Tips for avoiding Christmas Tax

With Christmas holidays on the way, many Aussies will have already planned a summer getaway. Whether it’s international or domestic travel, we’re about to hit peak travel time, which usually means busy airports or long drives.

However, while cost is a big part of any trip – especially with a family –, if you factor in things such as hotel, flights and car rental fees, the price tag of a Christmas holiday can accumulate extremely quickly.

In fact, new research from has shown that Australians could be paying over double the price of an off-peak holiday when travelling over the Christmas period. By examining the top 10 international destinations – according to the Australian Bureau of Statistics – for two people over Christmas, it was found that the Gold Coast, Queensland has by far the highest mark up out of any destination (103%).

Second in line for the most expensive of the top destinations came Phuket, Thailand, with a percentage difference of 72% higher than the regular price, and after this was Nadi, Fiji, with a 66% increase in cost.

With so many Australian families taking their annual leave over the Christmas and New Year period, it’s important to factor in potential cost increases that may take place, and do all you can to avoid these inflated prices.

Here’s how you can steer clear of the ‘Christmas Tax’:

Be organised
Booking your trip further in advance can lower last-minute fees. As the booking gets nearer to the date of travel, prices hike far further up so it’s a good idea to make plans as early as realistically possible. You’re likely to save the most if you book flights 17 weeks prior to departure (for international and long-haul domestic) and 5-11 weeks before shorter domestic trips.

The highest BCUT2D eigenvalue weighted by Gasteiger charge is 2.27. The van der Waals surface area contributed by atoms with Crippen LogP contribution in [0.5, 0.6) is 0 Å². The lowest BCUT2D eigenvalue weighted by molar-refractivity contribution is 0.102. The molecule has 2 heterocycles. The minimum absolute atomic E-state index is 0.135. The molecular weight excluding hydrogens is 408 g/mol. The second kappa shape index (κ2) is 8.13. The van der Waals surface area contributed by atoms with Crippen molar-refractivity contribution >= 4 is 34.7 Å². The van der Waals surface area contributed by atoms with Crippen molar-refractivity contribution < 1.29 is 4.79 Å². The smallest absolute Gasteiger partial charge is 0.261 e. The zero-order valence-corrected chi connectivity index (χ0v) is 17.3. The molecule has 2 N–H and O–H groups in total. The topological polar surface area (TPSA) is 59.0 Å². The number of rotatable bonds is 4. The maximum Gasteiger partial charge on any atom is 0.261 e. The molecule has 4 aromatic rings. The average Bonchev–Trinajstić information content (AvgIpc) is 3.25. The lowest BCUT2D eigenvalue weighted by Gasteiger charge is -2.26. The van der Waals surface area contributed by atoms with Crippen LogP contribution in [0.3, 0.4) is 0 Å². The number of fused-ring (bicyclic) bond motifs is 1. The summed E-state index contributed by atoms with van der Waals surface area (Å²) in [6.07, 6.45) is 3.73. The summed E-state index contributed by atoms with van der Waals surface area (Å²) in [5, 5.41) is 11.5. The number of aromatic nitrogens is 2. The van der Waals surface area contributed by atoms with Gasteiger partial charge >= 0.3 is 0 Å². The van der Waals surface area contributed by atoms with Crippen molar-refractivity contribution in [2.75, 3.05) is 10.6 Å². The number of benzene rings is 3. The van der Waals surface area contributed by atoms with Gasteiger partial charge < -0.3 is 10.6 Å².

Consider your options
When booking accommodation, take price into account. Often there may be cheaper hotels or options than your first preference. Online accommodation agencies and hotel booking services allow you to compare prices side by side which is useful if you’re on a tight budget and have flexibility in terms of location.

Anticipate the surcharge
Many vendors will charge a holiday surcharge (usually a percentage of the price you’re paying, or a fixed amount). Although these are often quite small, they are designed to compensate for paying employees overtime, and can add up. Also, card transactions under a certain amount (for example, $10) can amount to certain fees in various places, so consider withdrawing cash and sticking to a daily allowance. Also, you may want to think twice about dining out on a public holiday as many restaurants enforce surcharges too.

Shop around
Comparing the prices of any financial needs you may have during your trip is important. Travel money cards can be costly if you take out the wrong one for your trip. However, preloaded travel money cards are useful for travellers who want to lock in a favourable exchange rate or are planning on visiting multiple countries. Certain travel money cards can help you to avoid fees including ATM withdrawal or currency conversion fees that other cards may charge.

Reassess your travel insurance
If you’re someone who prefers to travel domestically without travel insurance, you may get caught out. Unforeseen flight delay, accommodation cancellation, loss of luggage, or theft are all legitimate reasons for claiming money from travel insurance and they all occur domestically as well as on international trips. Whether you’re staying local or heading overseas, it’s worth looking into a policy that can cover the value of your Christmas presents in the case that something happens to your luggage.

So if you’re heading overseas or travelling domestically this Christmas, these are a few things to consider. As long as you shop around and review your options, you’ll probably avoid the worst of the Christmas tax costs. Happy travelling!